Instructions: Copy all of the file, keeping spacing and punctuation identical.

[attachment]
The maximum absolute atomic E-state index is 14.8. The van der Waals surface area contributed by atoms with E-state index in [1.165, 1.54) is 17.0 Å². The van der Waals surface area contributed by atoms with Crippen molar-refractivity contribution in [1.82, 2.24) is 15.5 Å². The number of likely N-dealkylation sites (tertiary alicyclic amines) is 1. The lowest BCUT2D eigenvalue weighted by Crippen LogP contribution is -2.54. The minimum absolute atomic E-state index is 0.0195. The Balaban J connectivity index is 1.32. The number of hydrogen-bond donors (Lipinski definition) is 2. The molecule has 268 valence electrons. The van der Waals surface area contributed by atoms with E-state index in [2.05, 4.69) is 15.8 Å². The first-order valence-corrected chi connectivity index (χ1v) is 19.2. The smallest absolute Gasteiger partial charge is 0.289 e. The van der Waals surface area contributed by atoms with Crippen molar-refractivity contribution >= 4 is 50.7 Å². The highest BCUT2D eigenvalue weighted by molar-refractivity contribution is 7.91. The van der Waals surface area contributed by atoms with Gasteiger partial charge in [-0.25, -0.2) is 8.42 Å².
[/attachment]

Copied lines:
The maximum absolute atomic E-state index is 14.8. The van der Waals surface area contributed by atoms with E-state index in [1.165, 1.54) is 17.0 Å². The van der Waals surface area contributed by atoms with Crippen molar-refractivity contribution in [1.82, 2.24) is 15.5 Å². The number of likely N-dealkylation sites (tertiary alicyclic amines) is 1. The lowest BCUT2D eigenvalue weighted by Crippen LogP contribution is -2.54. The minimum absolute atomic E-state index is 0.0195. The Balaban J connectivity index is 1.32. The number of hydrogen-bond donors (Lipinski definition) is 2. The molecule has 268 valence electrons. The van der Waals surface area contributed by atoms with E-state index in [2.05, 4.69) is 15.8 Å². The first-order valence-corrected chi connectivity index (χ1v) is 19.2. The smallest absolute Gasteiger partial charge is 0.289 e. The van der Waals surface area contributed by atoms with Crippen molar-refractivity contribution >= 4 is 50.7 Å². The highest BCUT2D eigenvalue weighted by molar-refractivity contribution is 7.91. The van der Waals surface area contributed by atoms with Gasteiger partial charge in [-0.25, -0.2) is 8.42 Å².